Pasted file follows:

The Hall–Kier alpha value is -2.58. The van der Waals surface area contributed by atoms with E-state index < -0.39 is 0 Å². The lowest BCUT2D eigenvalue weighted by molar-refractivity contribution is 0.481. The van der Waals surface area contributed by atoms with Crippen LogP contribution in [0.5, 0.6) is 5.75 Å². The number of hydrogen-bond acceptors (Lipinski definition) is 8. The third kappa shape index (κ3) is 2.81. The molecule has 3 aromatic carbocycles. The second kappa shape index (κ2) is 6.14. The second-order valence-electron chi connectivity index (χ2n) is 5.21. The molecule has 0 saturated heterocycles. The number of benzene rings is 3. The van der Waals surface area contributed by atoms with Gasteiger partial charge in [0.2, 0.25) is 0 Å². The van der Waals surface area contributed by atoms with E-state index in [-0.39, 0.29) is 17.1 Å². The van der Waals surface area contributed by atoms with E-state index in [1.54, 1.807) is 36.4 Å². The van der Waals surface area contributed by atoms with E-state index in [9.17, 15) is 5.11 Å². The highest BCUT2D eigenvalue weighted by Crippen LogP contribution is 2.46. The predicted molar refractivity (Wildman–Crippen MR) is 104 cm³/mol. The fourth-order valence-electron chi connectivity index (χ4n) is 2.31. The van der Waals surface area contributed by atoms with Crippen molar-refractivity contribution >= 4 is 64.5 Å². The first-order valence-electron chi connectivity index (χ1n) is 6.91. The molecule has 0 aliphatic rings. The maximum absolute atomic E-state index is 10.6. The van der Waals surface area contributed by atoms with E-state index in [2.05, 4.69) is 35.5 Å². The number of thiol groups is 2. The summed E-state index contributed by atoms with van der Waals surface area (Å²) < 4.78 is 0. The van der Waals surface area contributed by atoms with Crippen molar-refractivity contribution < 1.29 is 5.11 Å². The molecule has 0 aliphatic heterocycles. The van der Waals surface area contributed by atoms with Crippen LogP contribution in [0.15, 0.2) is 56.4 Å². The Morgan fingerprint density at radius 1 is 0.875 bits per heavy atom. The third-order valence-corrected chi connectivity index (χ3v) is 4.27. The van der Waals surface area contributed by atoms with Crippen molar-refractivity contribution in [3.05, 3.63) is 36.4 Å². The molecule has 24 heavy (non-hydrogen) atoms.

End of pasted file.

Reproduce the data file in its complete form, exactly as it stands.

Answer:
The Hall–Kier alpha value is -2.58. The van der Waals surface area contributed by atoms with E-state index < -0.39 is 0 Å². The lowest BCUT2D eigenvalue weighted by molar-refractivity contribution is 0.481. The van der Waals surface area contributed by atoms with Crippen LogP contribution in [0.5, 0.6) is 5.75 Å². The number of hydrogen-bond acceptors (Lipinski definition) is 8. The third kappa shape index (κ3) is 2.81. The molecule has 3 aromatic carbocycles. The second kappa shape index (κ2) is 6.14. The second-order valence-electron chi connectivity index (χ2n) is 5.21. The molecule has 0 saturated heterocycles. The number of benzene rings is 3. The van der Waals surface area contributed by atoms with Gasteiger partial charge in [0.2, 0.25) is 0 Å². The van der Waals surface area contributed by atoms with E-state index in [-0.39, 0.29) is 17.1 Å². The van der Waals surface area contributed by atoms with E-state index in [1.54, 1.807) is 36.4 Å². The van der Waals surface area contributed by atoms with E-state index in [9.17, 15) is 5.11 Å². The highest BCUT2D eigenvalue weighted by Crippen LogP contribution is 2.46. The predicted molar refractivity (Wildman–Crippen MR) is 104 cm³/mol. The fourth-order valence-electron chi connectivity index (χ4n) is 2.31. The van der Waals surface area contributed by atoms with Crippen molar-refractivity contribution >= 4 is 64.5 Å². The first-order valence-electron chi connectivity index (χ1n) is 6.91. The molecule has 0 aliphatic rings. The maximum absolute atomic E-state index is 10.6. The van der Waals surface area contributed by atoms with E-state index in [2.05, 4.69) is 35.5 Å². The number of thiol groups is 2. The summed E-state index contributed by atoms with van der Waals surface area (Å²) < 4.78 is 0. The van der Waals surface area contributed by atoms with Crippen molar-refractivity contribution < 1.29 is 5.11 Å². The molecule has 0 aliphatic heterocycles. The van der Waals surface area contributed by atoms with Crippen LogP contribution in [0.15, 0.2) is 56.4 Å². The Morgan fingerprint density at radius 1 is 0.875 bits per heavy atom. The third-order valence-corrected chi connectivity index (χ3v) is 4.27. The van der Waals surface area contributed by atoms with Crippen molar-refractivity contribution in [3.05, 3.63) is 36.4 Å². The molecule has 24 heavy (non-hydrogen) atoms.